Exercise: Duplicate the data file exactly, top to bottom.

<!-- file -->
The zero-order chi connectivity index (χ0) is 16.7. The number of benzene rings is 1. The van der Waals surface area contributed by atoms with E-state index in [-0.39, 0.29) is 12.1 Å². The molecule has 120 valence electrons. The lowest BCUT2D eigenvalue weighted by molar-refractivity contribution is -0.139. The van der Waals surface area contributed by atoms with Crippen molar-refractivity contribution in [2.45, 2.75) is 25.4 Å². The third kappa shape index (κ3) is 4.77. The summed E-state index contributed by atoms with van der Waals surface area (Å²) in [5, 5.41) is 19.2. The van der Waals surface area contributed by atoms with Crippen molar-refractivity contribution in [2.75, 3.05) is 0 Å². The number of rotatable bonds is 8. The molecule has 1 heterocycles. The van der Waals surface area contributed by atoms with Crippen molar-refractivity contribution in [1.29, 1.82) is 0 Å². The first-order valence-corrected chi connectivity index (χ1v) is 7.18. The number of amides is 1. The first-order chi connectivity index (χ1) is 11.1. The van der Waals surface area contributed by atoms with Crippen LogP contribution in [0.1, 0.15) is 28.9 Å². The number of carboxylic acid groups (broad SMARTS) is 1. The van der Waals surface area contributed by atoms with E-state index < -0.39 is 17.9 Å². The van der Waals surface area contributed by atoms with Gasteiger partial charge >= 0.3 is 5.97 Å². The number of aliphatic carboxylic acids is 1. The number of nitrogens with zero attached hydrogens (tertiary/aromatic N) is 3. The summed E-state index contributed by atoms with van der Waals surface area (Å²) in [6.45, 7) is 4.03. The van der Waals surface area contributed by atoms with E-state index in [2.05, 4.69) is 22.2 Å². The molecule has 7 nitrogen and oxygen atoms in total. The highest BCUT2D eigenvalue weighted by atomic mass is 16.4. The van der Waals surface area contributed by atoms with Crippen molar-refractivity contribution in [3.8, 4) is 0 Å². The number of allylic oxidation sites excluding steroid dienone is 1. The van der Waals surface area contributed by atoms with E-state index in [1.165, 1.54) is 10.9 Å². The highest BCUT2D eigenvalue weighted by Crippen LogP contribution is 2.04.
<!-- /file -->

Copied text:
The zero-order chi connectivity index (χ0) is 16.7. The number of benzene rings is 1. The van der Waals surface area contributed by atoms with E-state index in [-0.39, 0.29) is 12.1 Å². The molecule has 120 valence electrons. The lowest BCUT2D eigenvalue weighted by molar-refractivity contribution is -0.139. The van der Waals surface area contributed by atoms with Crippen molar-refractivity contribution in [2.45, 2.75) is 25.4 Å². The third kappa shape index (κ3) is 4.77. The summed E-state index contributed by atoms with van der Waals surface area (Å²) in [5, 5.41) is 19.2. The van der Waals surface area contributed by atoms with Crippen molar-refractivity contribution in [2.75, 3.05) is 0 Å². The number of rotatable bonds is 8. The molecule has 1 heterocycles. The van der Waals surface area contributed by atoms with Crippen molar-refractivity contribution in [1.29, 1.82) is 0 Å². The first-order valence-corrected chi connectivity index (χ1v) is 7.18. The number of amides is 1. The first-order chi connectivity index (χ1) is 11.1. The van der Waals surface area contributed by atoms with Crippen LogP contribution in [0.1, 0.15) is 28.9 Å². The number of carboxylic acid groups (broad SMARTS) is 1. The van der Waals surface area contributed by atoms with E-state index < -0.39 is 17.9 Å². The van der Waals surface area contributed by atoms with Gasteiger partial charge >= 0.3 is 5.97 Å². The number of aliphatic carboxylic acids is 1. The number of nitrogens with zero attached hydrogens (tertiary/aromatic N) is 3. The summed E-state index contributed by atoms with van der Waals surface area (Å²) in [6.45, 7) is 4.03. The van der Waals surface area contributed by atoms with E-state index in [2.05, 4.69) is 22.2 Å². The molecule has 7 nitrogen and oxygen atoms in total. The highest BCUT2D eigenvalue weighted by atomic mass is 16.4. The van der Waals surface area contributed by atoms with Crippen molar-refractivity contribution in [3.8, 4) is 0 Å². The number of allylic oxidation sites excluding steroid dienone is 1. The van der Waals surface area contributed by atoms with E-state index in [1.165, 1.54) is 10.9 Å². The highest BCUT2D eigenvalue weighted by Crippen LogP contribution is 2.04.